Gen Y-ers!  Millenials!  Geeks!  I implore you to check out this show.  We younger viewers grew up watching television programs that were more serialized and mythology-heavy than their episodic predecessors.  We are in an age of television where many shows, especially on cable networks, are embracing the serialized model in order to tell more complex stories.  Broadcast network television, on the other hand, is still deeply entrenched in the idea that television has to be “broad” in order to be successful.  Person of Interest has succeeded in riding the fine line of procedural and serialized television in a way that is fun, intelligent, and utterly satisfying.

My parents text me every week during Person of Interest; it’s a show that we can enjoy together.  For years, my family was obsessed with the television series 24.  When 24: Live Another Day aired this past year, I watched the first few episodes along with my parents.  But I realized that in my heart, Jack Bauer had been supplanted by John Reese.  Even as the CTU encountered new troubles each season, it all seemed too similar to me.  As I watched 24:LAD, Jack and Chloe felt like caricatures of themselves, and every plot point felt too familiar.  I didn’t finish the season.

On Person of Interest, even the standard “number of the week” episodes feel fresh.  Team Machine, the moniker given to the show’s core group of heroes by showrunners Jonathan Nolan and Greg Plageman, has undergone line-up changes in both intriguing and devastating ways.  The show’s rogues gallery runs deep with characters who reek gravitas and those who turn out to be more than they seem at first blush.  Though PoI‘s exciting stories and thematic conversations create a rich universe, it is the show’s amazing characters that make it so enjoyable.  In addition to Emerson’s Finch and Caviezel’s Reese, the show boasts an amazing main, supporting, and guest cast including Taraji P. Henson, Kevin Chapman, Amy Acker, Enrico Colantoni, Ken Leung, Camryn Manheim, John Nolan, Carrie Preston, Saul Rubinek, Sarah Shahi, Paige Turco, and many, many more.  While I quickly lost interest in the once-beloved characters of 24: Live Another Day for feeling like poor imitations of their former selves, the characters in Person of Interest feel real.  It’s a combination of the both acting and the writing that has brought the people who inhabit PoI to full-realization.  From the pilot episode on through Season Four, these characters have changed so much, and they interact with the world differently because of it.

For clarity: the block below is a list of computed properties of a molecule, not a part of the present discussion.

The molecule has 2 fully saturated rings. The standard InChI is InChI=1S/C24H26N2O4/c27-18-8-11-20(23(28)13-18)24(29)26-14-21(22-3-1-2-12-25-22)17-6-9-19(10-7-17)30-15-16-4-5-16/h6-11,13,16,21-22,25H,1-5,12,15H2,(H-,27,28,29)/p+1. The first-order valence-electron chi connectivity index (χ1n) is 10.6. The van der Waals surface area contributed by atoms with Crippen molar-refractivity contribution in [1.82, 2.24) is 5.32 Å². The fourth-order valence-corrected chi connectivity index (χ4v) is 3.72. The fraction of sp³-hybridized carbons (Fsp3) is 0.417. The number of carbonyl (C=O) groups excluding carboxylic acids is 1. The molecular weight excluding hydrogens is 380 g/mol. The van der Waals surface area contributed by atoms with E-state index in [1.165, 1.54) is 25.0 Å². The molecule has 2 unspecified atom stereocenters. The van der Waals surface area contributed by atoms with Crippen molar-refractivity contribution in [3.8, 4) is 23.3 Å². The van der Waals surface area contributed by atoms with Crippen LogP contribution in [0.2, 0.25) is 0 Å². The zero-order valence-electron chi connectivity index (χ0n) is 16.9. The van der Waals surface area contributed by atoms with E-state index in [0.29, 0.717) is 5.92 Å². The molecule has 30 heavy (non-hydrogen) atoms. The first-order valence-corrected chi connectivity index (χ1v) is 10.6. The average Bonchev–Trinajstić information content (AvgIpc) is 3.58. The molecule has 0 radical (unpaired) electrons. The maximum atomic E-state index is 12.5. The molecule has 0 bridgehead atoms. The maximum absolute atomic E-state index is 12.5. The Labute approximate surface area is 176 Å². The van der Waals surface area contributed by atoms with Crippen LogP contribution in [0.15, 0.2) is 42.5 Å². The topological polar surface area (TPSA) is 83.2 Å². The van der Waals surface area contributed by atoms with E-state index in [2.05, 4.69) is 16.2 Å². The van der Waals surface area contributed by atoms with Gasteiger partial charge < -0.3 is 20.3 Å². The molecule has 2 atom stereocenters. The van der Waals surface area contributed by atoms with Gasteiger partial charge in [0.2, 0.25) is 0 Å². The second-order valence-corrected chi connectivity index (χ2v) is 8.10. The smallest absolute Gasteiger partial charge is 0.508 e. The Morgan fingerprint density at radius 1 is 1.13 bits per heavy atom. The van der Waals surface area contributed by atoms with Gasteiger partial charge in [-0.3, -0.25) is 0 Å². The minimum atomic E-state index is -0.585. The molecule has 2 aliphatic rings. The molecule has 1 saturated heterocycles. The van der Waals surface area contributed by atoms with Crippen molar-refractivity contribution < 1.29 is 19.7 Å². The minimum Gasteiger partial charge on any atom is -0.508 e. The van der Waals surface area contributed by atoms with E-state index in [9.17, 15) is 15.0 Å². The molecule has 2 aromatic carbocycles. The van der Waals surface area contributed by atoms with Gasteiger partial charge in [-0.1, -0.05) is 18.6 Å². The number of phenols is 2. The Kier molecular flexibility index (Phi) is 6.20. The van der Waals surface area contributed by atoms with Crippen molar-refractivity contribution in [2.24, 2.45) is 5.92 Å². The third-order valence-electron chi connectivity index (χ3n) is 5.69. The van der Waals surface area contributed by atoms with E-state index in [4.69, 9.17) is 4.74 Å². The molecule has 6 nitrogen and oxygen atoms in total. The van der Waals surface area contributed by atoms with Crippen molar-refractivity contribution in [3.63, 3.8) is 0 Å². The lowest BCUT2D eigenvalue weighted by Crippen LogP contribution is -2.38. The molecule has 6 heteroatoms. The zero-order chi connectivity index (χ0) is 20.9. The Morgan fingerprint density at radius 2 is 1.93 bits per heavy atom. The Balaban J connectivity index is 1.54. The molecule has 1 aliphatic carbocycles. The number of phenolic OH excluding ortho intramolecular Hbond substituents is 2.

Taraji P. Henson, Amy Acker, Michael Emerson, Jim Caviezel, Kevin Chapman, and Sarah Shahi (via IGN)

I’m not sure this was helpful at all.  In fact, I think it was kind of rambly.  Was I rambly? I was rambly.  So… the TL;DR, as it were:

You should watch Person of Interest.  It is funny; it is exciting.  It will make you think; it will make you cry.  If you’re the kind of person who can’t stand procedurals, stick with it for a season.  If you’re not in by mid-way through Season Two, maybe it’s not for you.  But I bet you’ll love it by then.  And for those of you who prefer episodic television and are worried by my talk of serialization and mythology arcs, trust me, you will fall in love with these characters and become invested in the greater stories they can tell.

Person of Interest is probably my favorite show currently on broadcast television, and is one of my favorite shows of all time.  I find it fitting that one of the first posts I ever released onto the world wide web relates to technology and surveillance.  For even if no one is actually reading my blog, I know that there is someone, or something, out there that sees it.  As Harold Finch intones at the beginning of each episode, “We are being watched.”

Disclaimer: All images shown belong to Warner Bros. Television, the use of which have not been specifically authorized by the copyright owner.  This blog post is for non-commercial criticism and comment purposes only. I believe that this constitutes a ‘fair use’ of the copyrighted material as provided for in section 107 of the U.S. Copyright Law.